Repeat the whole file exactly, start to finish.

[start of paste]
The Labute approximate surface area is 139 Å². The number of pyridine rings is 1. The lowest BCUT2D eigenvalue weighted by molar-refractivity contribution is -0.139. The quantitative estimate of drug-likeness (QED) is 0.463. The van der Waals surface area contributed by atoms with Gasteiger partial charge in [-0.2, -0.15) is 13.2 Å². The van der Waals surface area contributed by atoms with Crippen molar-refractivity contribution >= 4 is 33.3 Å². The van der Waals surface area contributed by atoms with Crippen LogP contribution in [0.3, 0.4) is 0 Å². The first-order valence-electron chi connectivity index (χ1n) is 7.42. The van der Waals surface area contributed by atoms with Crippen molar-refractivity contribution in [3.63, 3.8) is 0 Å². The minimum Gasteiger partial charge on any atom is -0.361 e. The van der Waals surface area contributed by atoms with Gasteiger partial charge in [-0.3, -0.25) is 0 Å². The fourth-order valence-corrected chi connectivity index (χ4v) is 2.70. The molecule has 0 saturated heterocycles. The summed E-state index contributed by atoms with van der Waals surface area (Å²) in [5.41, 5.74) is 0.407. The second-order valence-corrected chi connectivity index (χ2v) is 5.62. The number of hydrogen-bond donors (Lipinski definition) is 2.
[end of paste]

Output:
The Labute approximate surface area is 139 Å². The number of pyridine rings is 1. The lowest BCUT2D eigenvalue weighted by molar-refractivity contribution is -0.139. The quantitative estimate of drug-likeness (QED) is 0.463. The van der Waals surface area contributed by atoms with Gasteiger partial charge in [-0.2, -0.15) is 13.2 Å². The van der Waals surface area contributed by atoms with Crippen molar-refractivity contribution >= 4 is 33.3 Å². The van der Waals surface area contributed by atoms with Crippen LogP contribution in [0.3, 0.4) is 0 Å². The first-order valence-electron chi connectivity index (χ1n) is 7.42. The van der Waals surface area contributed by atoms with Crippen molar-refractivity contribution in [3.63, 3.8) is 0 Å². The minimum Gasteiger partial charge on any atom is -0.361 e. The van der Waals surface area contributed by atoms with Gasteiger partial charge in [-0.3, -0.25) is 0 Å². The fourth-order valence-corrected chi connectivity index (χ4v) is 2.70. The molecule has 0 saturated heterocycles. The summed E-state index contributed by atoms with van der Waals surface area (Å²) in [5.41, 5.74) is 0.407. The second-order valence-corrected chi connectivity index (χ2v) is 5.62. The number of hydrogen-bond donors (Lipinski definition) is 2.